You repeat that phrase in an endless loop, out loud or to yourself, over and over and over again.

(One woman suggested the phrase “My mother-in-law is dead.” But I prompted her that that wasn’t quite the energy we were going for. I encouraged her to find a more positive phrase to fill her consciousness with.)

Once you get that voice in your head, you need to start the visual part. Imagine yourself in the most peaceful place you can think of. It might be a beach, or a mountainside, or a field of wildflowers on a bright sunny day. You could even grow a pair of beautiful wings and be flying over the clouds. You can imagine anything that would just feel so “Ahhhhh.”. You can embellish the scene with any details you want; scent, sounds, the way the sand feels, or the sun on your skin.

When your mind lets in one of your worries or troubles, you can acknowledge it, and usher it on out. Then you need to fill the crack where that snuck in with more details; the way the snow is glinting in the sunshine, the babbling of the brook or the wind in the trees. Most people are really not good at not thinking. It takes Tibetan monks years to master thinking of nothing. What we can do is think of peaceful, pleasant things.

You might feel like you’re not good at this sort of thing. You may feel stupid doing this the first twenty times you try it. You just keep trying it for five minutes (Dr. Benson recommends ten minutes, but that’s just not realistic in our fast-paced lives sometimes.) You have to find a time when you can sit for five (to ten) minutes, comfortably, when you’re not hungry, not cold, you don’t have to pee, and your cell phone isn’t in your ear. Start your phrase, then your visualization. It’s like any other exercise. The more you do it the easier it gets.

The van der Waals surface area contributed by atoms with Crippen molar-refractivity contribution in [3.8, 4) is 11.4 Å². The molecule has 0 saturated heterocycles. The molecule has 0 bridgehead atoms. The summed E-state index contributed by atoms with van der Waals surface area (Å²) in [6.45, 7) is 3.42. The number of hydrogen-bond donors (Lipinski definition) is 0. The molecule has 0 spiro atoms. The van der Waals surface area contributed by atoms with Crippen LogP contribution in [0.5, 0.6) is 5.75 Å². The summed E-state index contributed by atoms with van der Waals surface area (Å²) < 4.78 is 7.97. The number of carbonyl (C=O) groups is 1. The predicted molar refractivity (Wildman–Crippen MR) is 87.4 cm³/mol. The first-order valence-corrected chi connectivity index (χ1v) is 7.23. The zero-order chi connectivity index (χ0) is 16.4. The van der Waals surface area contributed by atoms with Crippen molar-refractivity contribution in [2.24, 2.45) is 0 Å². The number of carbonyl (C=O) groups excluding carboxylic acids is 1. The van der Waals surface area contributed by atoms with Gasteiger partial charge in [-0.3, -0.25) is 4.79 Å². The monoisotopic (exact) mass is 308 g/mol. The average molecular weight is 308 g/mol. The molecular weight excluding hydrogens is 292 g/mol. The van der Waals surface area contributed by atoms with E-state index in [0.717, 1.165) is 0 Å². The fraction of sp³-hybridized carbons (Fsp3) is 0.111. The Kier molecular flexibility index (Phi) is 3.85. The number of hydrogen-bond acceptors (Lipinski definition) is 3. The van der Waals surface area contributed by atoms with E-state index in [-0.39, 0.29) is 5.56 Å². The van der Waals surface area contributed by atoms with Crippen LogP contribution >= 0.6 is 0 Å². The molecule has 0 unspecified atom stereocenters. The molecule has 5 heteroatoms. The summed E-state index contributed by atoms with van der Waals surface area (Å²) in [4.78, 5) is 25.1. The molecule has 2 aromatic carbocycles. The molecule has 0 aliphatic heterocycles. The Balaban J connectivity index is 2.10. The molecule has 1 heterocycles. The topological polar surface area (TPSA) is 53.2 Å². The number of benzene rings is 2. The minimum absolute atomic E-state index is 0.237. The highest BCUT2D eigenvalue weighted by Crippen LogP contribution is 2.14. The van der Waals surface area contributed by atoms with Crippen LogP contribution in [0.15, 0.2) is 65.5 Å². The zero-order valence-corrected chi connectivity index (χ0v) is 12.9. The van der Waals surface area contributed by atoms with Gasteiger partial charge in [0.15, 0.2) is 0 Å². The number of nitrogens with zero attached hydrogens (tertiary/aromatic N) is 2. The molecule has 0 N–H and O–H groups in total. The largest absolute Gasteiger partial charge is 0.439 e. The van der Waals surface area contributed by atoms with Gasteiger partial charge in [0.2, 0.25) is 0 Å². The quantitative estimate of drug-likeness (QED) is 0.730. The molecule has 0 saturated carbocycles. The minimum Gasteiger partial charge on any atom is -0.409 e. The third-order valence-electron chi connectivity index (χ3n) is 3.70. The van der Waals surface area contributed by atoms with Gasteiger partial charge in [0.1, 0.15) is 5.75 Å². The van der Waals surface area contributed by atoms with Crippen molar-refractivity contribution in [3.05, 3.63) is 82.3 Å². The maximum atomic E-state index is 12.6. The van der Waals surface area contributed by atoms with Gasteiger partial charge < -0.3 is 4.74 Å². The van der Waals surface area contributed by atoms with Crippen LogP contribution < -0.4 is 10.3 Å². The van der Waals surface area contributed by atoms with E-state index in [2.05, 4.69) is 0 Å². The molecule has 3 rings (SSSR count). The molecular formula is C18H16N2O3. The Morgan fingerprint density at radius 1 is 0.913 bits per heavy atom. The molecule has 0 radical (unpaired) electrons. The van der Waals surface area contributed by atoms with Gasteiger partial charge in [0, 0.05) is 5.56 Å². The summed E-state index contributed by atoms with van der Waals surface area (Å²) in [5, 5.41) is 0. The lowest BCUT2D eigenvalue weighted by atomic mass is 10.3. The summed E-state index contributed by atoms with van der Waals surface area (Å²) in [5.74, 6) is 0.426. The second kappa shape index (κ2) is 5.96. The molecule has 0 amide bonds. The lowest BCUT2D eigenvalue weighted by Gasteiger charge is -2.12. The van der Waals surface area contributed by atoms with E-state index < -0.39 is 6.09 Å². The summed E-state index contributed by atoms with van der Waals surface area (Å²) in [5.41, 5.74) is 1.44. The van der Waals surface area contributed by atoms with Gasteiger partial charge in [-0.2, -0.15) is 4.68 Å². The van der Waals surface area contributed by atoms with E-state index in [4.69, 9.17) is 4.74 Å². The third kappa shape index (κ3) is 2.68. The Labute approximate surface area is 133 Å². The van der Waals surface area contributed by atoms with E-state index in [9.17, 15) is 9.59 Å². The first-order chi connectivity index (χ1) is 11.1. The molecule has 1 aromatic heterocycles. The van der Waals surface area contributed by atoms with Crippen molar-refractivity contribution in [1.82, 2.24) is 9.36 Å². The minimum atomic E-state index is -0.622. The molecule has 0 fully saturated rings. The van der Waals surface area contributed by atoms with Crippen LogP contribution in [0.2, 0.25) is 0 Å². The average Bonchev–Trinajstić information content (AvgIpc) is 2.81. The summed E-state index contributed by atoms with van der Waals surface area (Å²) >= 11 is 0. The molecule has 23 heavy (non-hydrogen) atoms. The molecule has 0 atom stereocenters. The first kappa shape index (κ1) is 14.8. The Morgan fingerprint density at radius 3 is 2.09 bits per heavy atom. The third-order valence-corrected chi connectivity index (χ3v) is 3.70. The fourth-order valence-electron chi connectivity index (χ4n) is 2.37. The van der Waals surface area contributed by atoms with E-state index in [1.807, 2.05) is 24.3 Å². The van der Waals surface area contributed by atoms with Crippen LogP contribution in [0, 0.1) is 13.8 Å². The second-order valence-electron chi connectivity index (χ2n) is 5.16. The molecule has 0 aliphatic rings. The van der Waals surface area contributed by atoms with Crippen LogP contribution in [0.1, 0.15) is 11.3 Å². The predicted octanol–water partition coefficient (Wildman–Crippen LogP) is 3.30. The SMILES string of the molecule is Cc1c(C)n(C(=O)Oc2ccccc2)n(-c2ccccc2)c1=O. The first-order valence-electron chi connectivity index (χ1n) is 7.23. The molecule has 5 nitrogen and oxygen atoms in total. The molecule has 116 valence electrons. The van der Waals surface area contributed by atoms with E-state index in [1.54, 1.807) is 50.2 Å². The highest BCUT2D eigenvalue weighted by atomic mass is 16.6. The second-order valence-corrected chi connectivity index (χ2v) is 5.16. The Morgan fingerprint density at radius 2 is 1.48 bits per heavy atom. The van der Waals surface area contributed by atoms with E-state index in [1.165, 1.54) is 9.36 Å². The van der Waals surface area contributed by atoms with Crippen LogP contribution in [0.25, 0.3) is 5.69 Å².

A great time to practice this is after exercise. When your body is nice and warm and has all those good endorphins going, and your muscles are supple is the perfect time for you to build the cellular memory of relaxation. When you’re done exercising and stretching, get comfortable, sitting up, reclining or lying down. Do your relaxation technique. You are then creating a physical memory, a body memory of those feelings, and tying then to your phrase and visualization. It’s brilliant. And it feels so good.